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ERIC Number: EJ1048688
Record Type: Journal
Publication Date: 2015
Pages: 21
Abstractor: As Provided
Reference Count: 61
ISSN: ISSN-0013-1881
Gender Stereotypes and Gendered Vocational Aspirations among Swiss Secondary School Students
Hadjar, Andreas; Aeschlimann, Belinda
Educational Research, v57 n1 p22-42 2015
Background: Horizontal gender inequalities appear to be rather stable, with girls more often choosing "female" service professions, and boys choosing career paths related to science, technology, engineering or Mathematics. Purpose: Non-egalitarian patriarchal gender-role orientations and gender associations (perceived femininity) of the school subjects German Language Arts and Mathematics are theorised--triangulating different theoretical backgrounds--and empirically analysed as a major predictor of gender-typical vocational aspirations, considering interest in these school subjects as a mediating factor. Furthermore, we focus on a patriarchal relation of father's and mother's workforce participation as a root of gender-role orientations, and teacher gender in regard to its impact on gendered images of subjects. Sample: Empirical analyses are based on survey data from eighth-graders (around the ages of 14 and 15 at the time of data gathering) in the Swiss canton of Bern. The sample only encompasses children from two-parent families, as patriarchality in terms of differences in workforce participation between father and mother is taken into account. Design and methods: The research issues are analysed employing structural equation models. The statistical package Mplus allows for an analysis of the two dependent dichotomous variables "gender-typical vocational aspiration" and "gender-atypical vocational aspiration". The hierarchic structure of the sample (school class clusters) is taken into account. Results: Findings reveal different patterns for boys and girls; for boys, gender-typical (male) vocational aspiration could be explained to a small extent via gender-role orientations, interest in Mathematics and gender associations of school subjects; for girls, the factors under consideration could be empirically linked to "atypical vocational aspiration". Teacher gender only has an impact among girls: if girls are taught by a female Mathematics teacher, they perceive the subject as a bit more female and show a higher interest in this subject. Their likelihood of having a gender-atypical vocational aspiration is a bit higher than among girls with a male Mathematics teacher who perceive the subject as a bit less female and, thus, show somewhat lower interest in this subject. Conclusions: There are still links--although weak--between gender stereotypes and vocational aspirations. Gender-role orientations are rooted in the family. A sensitisation towards gender stereotypes and their impact on aspiration s and career would appear to be meaningful in broadening the vocational perspectives of men and women.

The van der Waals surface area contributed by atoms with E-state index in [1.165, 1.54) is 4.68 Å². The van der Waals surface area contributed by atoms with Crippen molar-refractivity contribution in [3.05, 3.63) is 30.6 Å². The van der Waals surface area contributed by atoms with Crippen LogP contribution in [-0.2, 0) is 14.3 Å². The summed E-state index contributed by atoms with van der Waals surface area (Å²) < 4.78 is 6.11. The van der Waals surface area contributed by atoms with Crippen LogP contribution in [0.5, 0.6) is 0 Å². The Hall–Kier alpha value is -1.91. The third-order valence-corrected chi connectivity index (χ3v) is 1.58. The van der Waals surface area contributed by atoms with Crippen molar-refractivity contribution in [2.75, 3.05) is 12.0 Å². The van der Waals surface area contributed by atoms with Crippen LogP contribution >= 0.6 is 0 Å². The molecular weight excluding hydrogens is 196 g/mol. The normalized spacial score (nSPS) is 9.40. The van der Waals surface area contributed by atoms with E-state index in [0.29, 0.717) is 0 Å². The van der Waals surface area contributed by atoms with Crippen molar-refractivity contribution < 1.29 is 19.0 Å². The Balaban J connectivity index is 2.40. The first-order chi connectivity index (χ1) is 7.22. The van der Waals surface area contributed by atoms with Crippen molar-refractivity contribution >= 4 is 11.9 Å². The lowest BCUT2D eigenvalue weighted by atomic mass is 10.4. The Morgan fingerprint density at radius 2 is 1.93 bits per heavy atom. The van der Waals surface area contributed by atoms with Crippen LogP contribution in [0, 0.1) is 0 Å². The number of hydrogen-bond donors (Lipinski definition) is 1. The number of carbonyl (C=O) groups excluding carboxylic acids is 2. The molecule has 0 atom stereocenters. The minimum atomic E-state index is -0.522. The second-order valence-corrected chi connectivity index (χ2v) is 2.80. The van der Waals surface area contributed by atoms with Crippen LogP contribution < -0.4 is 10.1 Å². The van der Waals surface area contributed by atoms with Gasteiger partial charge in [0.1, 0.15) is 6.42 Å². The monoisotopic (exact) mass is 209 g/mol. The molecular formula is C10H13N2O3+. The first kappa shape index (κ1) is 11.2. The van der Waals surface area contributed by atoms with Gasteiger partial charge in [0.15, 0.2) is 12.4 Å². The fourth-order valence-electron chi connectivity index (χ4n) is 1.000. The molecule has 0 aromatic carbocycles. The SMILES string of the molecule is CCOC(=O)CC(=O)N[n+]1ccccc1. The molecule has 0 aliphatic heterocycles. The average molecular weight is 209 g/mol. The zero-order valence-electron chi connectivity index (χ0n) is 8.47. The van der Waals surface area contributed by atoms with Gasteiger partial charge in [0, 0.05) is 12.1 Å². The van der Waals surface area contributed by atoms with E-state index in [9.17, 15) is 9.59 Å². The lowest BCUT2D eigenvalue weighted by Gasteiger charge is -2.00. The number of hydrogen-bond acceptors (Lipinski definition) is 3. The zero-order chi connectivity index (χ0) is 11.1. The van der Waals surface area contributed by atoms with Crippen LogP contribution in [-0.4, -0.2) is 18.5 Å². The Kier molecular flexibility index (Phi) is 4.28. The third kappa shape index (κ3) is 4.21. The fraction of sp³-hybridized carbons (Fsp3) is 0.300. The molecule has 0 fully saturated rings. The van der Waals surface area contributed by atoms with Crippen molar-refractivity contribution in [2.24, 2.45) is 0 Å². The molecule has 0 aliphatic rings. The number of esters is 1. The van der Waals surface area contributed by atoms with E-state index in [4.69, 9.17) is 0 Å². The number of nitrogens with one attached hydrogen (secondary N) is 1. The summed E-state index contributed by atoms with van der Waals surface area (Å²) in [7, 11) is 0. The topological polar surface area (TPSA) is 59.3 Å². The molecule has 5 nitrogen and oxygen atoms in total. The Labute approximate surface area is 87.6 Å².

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Publication Type: Journal Articles; Reports - Research
Education Level: Secondary Education
Audience: N/A
Language: English
Sponsor: N/A
Authoring Institution: N/A
Identifiers - Location: Switzerland